|Posted on Wednesday, November 12, 2003 - 03:36 pm: |
I'm curious about reactions to Interzone's announcement that it's going bimonthly after a decade of monthly issues. To me, this marks a fundamental shift in the field. For the first time since 1923, there will be no monthly professional fiction magazine published in the field. While we've been heading towards this for a while - something underscored by the recent cutbacks at Analog and Asimov's - it still seems pretty staggering. Short fiction - which is artistically in amazingly good shape - appears to be losing its meagre foothold in the marketplace, making it harder and harder for short fiction writers to get their work seen.
|Posted on Thursday, November 13, 2003 - 02:50 am: |
But Sci-Fiction and Strange Horizons can be thought of as monthly pro fiction magazines, though admittedly they don't publish as much fiction per month as the paper magazines.
The non-pro market seems to be blooming (though I don't really have an idea how it was doing in the .../60s/70/80s to compare)
Pete Crowther had some, I thought, sensible things to say at The Alien Online a while back on why short fiction is in such decline (link, the relevant part starts in the middle somewhere) His basic premise was: We don't have much free time and the time we do have, we spend stressed out because of abysmal job security, etc. Every time you start a short story, it requires a lot of work on the reader's part: getting acquainted with the new characters, world, etc. With a novel (especially the huge tomes of today) you only have to do that once and can then just cruise on the next time you pick it up.
|Posted on Thursday, November 13, 2003 - 04:29 am: |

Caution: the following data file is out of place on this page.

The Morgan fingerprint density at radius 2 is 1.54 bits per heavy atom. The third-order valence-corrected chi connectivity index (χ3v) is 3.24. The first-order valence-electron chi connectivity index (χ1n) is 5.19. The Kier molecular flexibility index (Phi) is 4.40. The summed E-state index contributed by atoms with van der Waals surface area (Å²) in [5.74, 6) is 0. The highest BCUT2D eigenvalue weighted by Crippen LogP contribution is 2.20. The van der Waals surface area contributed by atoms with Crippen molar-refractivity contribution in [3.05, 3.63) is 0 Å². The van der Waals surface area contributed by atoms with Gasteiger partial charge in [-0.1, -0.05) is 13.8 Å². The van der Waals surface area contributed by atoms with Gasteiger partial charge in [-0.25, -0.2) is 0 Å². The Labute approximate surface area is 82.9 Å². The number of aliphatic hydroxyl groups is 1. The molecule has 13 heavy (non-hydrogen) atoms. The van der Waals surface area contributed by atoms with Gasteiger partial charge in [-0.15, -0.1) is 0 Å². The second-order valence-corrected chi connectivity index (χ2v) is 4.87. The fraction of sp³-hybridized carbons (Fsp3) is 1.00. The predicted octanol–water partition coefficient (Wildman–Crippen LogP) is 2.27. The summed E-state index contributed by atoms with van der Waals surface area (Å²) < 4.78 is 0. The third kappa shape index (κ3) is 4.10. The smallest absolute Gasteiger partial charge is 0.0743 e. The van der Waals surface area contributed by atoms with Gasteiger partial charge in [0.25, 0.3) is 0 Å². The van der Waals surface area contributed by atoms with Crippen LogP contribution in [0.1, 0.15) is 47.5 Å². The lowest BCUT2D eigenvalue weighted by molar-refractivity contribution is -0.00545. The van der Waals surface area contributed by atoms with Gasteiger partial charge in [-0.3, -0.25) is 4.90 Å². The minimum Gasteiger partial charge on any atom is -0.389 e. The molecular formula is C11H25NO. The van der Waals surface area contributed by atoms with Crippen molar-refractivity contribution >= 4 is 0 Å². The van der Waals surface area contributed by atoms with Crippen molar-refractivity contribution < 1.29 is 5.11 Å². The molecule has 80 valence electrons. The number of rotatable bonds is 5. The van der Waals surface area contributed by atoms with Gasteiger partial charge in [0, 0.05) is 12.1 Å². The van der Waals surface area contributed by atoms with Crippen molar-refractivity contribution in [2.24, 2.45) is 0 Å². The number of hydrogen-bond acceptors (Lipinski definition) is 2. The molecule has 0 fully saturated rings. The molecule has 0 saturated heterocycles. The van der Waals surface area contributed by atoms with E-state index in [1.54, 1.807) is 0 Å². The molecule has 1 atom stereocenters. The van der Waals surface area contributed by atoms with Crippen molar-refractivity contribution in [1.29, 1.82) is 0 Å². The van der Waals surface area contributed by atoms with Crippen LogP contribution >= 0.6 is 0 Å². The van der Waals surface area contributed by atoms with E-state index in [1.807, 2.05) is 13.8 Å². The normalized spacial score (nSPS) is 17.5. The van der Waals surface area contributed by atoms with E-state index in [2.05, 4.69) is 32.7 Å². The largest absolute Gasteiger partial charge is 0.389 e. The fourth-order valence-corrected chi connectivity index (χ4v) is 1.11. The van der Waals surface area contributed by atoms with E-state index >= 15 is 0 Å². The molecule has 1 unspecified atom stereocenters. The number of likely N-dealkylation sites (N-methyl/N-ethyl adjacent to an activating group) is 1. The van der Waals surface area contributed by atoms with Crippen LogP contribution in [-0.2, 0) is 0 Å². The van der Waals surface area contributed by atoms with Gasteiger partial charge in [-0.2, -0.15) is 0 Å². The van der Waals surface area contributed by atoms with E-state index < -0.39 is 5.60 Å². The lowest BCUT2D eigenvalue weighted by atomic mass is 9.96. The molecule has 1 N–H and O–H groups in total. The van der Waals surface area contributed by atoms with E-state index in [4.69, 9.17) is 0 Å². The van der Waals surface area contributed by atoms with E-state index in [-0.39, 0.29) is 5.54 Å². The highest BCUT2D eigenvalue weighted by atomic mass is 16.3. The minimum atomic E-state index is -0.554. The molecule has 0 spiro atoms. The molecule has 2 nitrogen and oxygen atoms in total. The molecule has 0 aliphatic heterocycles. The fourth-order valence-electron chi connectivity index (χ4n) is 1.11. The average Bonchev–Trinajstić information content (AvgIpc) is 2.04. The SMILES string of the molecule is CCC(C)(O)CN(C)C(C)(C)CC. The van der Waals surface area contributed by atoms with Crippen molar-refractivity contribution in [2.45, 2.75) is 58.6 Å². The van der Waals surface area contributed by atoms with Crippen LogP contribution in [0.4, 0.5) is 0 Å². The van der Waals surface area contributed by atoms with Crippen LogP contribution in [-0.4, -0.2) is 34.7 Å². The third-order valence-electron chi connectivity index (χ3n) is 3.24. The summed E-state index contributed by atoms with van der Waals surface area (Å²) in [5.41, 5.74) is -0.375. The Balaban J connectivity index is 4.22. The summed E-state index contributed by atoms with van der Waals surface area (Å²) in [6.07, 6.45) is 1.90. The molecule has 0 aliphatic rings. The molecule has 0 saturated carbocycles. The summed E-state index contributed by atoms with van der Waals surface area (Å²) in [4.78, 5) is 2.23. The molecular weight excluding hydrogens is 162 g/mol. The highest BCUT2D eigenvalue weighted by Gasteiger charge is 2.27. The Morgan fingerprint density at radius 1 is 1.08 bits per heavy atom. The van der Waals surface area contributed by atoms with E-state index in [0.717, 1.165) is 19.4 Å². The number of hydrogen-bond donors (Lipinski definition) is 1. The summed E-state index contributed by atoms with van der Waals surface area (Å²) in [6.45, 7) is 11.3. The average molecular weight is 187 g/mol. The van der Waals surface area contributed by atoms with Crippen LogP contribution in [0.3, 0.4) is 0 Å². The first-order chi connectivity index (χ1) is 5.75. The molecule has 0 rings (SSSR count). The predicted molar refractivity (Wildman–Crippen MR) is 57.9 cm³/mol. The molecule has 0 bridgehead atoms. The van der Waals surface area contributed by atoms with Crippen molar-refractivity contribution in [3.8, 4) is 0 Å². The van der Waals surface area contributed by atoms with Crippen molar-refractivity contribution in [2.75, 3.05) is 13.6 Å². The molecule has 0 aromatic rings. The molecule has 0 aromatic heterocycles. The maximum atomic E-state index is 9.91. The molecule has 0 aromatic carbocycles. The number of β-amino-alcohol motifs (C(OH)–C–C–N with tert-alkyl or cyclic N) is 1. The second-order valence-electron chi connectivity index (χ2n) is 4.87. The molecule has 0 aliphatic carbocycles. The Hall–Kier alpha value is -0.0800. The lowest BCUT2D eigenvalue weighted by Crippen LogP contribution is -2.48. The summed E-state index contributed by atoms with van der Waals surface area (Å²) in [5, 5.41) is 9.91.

I think SciFiction is one of the most promising things to appear on the short fiction scene in some time, but neither it or Strange Horizons (which is closer to a very good semiprozine) are monthly print magazines. My point is that the losss of this long established front line is a major shift. The increasing importance of e-publishing seems to me to be more of the response to this fact, than an argument against it.
|Posted on Thursday, November 13, 2003 - 08:42 am: |
Pretty bad news if you ask me, although not entirely unexpected given the recent spate of double-dated issues. I'm surprised there hasn't been more commentary on it. I think, also, that Interzone was monthly for quite a bit longer than a decade - more like 13 or 14 years. But it's a lot better news than Interzone folding completely, I suppose, so we should probably look on the bright side. It must be very demanding putting together such a mag month in, month out - the ultimate thankless task, I suspect. But there's no doubt that the UK SF magazine scene is in much poorer shape than it was only two or three years ago.
|Posted on Friday, November 14, 2003 - 06:52 am: |
Al - I was very disappointed by the IZ news too. Although as to your point about the magazine scene being poorer than it was a few years ago - I agree in general although I thought I heard that PS Publishing were launching a magazine of some sort.